Written and Directed by Hayao Mayazaki
I will admit that I am a complete ignoramus when it comes to Japanese Anime films. Mamoru Oshii's ultra-violent Ghost In The Shell always seemed slow and uninteresting, and even though there is a strong American following for these films, they always seemed strangely archaic to me. Of course, the Japanese take their animated works much more seriously than us Americans do, and they aren't afraid to draw something up specifically for adults. The biggest conundrum for me when it comes to Japanese Anime is the level of animation compared to the added maturity within the storylines. How can the films be more sophisticated than American animation, when the animation itself is so much more unsophisticated?
That said, Hayao Mayazaki is not just any Japanese Anime filmmaker. Many consider him to be the ultimate genius within the genre, and his film Howl's Moving Castle is considered a masterpiece, while 2001's Spirited Away won the Animated Feature Oscar, the only foreign film to ever win that young award. So it makes sense that Mayazaki's newest film, Ponyo, would get the Hollywood treatment. As the film's status grew in Japan, Disney bought the film, and dubbed it over with superstar voices including Matt Damon, Cate Blanchett, Tina Fey, and Liam Neeson. Now, it is in American theaters for many to see.
The film is about a young goldfish who travels up to the land and ends up in the hands of a small boy named Sosuke. Despite the obvious emotional limitations of being a fish, Ponyo begins to openly state her love for Sosuke, and her desire to be a human. This comes as a shock to her father, Fujimoto, who watches her from under and above the water. He hates humans, and sees them only as beings who make waste to the sea. Having tasted human blood, Ponyo's powers become stronger and she is able to grow feet and hands, and transform into a little girl.
Fujimoto's worst fear is realized when Ponyo's transformation disrupts the balance of nature, and causes a dangerous tsunami to blow through Sosuke's small town. Sosuke and his open-minded mother Risa allow Ponyo to stay in their home while the storm rages outside. Ponyo endears the two of them as she is able to use her special powers to start the generator, and turn Sosuke's toy boat into a big enough boat to get around in after the tsunami has settled. As she continues to meld with Risa and Sosuke, Fujimoto tries desperately to get Ponyo back to make the world right.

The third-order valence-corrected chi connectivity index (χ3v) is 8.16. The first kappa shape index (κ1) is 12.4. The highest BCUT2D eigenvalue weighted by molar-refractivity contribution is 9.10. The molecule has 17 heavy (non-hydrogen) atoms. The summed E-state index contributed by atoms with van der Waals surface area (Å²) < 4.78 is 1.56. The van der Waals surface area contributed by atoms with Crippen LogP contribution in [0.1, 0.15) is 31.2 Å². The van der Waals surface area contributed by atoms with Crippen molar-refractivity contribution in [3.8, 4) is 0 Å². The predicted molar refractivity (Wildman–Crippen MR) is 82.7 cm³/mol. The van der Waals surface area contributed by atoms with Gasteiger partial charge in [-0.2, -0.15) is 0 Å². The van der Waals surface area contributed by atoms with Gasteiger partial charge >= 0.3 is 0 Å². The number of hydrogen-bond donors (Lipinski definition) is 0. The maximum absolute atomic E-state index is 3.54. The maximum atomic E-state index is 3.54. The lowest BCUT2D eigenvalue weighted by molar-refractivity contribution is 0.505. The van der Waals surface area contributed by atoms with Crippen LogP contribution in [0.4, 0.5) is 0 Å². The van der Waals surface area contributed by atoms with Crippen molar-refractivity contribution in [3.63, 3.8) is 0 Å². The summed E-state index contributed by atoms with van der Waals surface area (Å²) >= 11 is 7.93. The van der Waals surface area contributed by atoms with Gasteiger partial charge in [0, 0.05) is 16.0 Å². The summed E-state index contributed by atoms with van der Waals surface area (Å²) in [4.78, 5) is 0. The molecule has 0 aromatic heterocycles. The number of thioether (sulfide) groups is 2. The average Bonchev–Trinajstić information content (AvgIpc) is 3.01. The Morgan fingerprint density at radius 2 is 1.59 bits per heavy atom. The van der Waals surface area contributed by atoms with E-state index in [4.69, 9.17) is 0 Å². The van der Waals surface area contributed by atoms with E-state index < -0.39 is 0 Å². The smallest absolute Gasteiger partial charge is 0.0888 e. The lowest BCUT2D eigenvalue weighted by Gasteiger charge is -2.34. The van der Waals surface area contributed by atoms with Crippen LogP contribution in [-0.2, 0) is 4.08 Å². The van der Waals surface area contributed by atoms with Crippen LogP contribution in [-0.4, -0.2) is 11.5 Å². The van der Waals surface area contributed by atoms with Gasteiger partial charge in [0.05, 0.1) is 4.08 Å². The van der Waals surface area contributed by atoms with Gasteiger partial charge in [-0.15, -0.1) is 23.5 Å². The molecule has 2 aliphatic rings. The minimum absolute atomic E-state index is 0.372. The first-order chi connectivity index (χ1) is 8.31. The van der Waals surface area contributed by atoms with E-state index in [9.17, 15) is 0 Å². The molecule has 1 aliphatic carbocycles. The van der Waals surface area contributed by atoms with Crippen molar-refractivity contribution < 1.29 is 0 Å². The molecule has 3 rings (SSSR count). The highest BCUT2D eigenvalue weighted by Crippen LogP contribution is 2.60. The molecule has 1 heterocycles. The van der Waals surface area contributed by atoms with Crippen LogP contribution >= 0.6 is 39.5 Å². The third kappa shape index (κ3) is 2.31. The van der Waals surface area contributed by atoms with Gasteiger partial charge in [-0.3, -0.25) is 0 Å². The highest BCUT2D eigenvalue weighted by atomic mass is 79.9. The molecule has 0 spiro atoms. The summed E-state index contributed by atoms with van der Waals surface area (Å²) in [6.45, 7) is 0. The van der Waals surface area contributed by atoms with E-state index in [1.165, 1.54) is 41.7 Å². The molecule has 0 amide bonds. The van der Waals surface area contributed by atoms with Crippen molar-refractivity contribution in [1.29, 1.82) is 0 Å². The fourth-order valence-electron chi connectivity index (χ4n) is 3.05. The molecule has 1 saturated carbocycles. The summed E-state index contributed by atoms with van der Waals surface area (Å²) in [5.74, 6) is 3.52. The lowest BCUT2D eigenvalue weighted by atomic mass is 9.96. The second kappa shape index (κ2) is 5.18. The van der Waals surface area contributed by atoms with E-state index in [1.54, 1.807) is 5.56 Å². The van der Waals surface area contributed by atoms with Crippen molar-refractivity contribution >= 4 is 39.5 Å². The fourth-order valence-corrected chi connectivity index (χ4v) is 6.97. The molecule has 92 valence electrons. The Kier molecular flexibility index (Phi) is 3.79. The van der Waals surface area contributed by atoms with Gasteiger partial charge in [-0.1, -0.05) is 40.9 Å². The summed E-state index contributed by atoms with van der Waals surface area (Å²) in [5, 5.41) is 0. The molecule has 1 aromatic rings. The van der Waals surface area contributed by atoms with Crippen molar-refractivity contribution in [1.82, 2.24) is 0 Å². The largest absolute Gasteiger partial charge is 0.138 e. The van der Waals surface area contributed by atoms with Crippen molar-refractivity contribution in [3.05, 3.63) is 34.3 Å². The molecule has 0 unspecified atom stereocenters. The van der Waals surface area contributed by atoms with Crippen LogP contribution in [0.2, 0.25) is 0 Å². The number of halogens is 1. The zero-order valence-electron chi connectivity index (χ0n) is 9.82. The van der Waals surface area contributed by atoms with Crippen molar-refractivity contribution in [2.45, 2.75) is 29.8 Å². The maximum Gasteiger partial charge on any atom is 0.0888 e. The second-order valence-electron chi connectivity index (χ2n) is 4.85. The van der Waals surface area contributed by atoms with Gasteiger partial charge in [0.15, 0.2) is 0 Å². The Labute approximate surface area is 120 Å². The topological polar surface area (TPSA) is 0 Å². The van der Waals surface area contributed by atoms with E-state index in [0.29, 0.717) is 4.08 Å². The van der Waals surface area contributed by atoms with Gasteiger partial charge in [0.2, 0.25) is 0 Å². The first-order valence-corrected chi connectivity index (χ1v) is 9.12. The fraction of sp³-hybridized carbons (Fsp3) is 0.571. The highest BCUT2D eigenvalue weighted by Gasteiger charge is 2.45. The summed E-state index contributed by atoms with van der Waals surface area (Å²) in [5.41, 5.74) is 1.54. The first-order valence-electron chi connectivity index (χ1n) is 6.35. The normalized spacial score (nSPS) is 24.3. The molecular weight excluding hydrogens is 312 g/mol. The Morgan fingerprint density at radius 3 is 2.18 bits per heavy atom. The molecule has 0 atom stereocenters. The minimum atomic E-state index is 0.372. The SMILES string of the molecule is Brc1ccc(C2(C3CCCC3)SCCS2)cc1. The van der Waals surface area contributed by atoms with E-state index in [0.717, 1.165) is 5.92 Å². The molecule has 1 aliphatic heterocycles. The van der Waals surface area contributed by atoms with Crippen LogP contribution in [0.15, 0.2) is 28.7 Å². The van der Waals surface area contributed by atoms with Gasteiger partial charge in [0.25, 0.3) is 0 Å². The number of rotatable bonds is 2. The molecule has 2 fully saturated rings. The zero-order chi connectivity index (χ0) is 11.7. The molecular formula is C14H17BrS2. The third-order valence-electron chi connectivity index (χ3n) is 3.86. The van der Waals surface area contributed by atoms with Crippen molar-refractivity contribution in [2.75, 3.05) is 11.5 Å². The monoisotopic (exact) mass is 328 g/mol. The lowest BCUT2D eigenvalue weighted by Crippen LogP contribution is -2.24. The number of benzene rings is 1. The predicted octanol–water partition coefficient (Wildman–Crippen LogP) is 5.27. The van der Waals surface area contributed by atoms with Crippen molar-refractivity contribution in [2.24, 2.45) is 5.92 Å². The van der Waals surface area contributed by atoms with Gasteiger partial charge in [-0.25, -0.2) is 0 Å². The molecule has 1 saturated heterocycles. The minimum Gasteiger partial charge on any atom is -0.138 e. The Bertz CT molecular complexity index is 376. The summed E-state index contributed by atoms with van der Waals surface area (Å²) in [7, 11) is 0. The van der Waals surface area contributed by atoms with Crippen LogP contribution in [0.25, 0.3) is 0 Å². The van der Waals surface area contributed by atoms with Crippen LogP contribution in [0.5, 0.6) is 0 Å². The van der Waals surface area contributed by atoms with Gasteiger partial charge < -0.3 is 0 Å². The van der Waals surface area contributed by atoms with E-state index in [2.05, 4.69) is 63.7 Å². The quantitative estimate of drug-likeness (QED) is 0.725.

You can't state enough how impressive it is that Mayazaki continues to do hand-drawn animation. It's particularly impressive when you consider that almost all animation in America has shifted toward the computer-animations of Pixar and Dreamworks, and there hasn't really been a successful hand-drawn cartoon film since Aladdin. Not that Mayazaki is interested in what is successful in the states, his films have been enormously successful in numerous countries, but it's important not to underscore how breathtaking Mayazaki's animation is.
Mayazaki's eye for the fantastical is another thing which may stunt the attention of American audiences. I assume that walking out of this film, I shouldn't ask why Ponyo looks nothing like a goldfish, but actually like a toddler in a nightgown. I also shouldn't ask why Ponyo's sorcerer father looks absolutely nothing like a fish, but instead like a 1970's glam rocker, equipped with hair spray and sanguine suits. Perhaps Japanese audiences don't even bat an eye at this, but for many (including me), it produces a quizzical eyebrow raise.
What makes Ponyo such a wonderful experience, though, is not it's majestic characters, but it's heart. It has an unbelievable affection for its characters, and even the evil ones get their opportunities to show all of their dimensions. The characters of Fujimoto and Risa, particularly, are a perfect showcase of the varying worries and responsibilities of parenthood, and even when they aren't showing the best judgment, there is never a moment of doubt of their true feelings for their children.
The reason most people will love Ponyo, though, is because of the adorable love story between Ponyo and Sosuke. It was, in fact, adorable though the idea of a story about true love involving two toddlers is a little unnerving. Surely, Mayazaki does not take this underage affection into Todd Solondz, Welcome To The Dollhouse atmosphere, and is able to produce a constant feel of innocence underneath everything. With the addition of Joe Hisaishi's wondrous score, the film's startling beauty does overtake you, even if some of its moments involve great suspension of disbelief.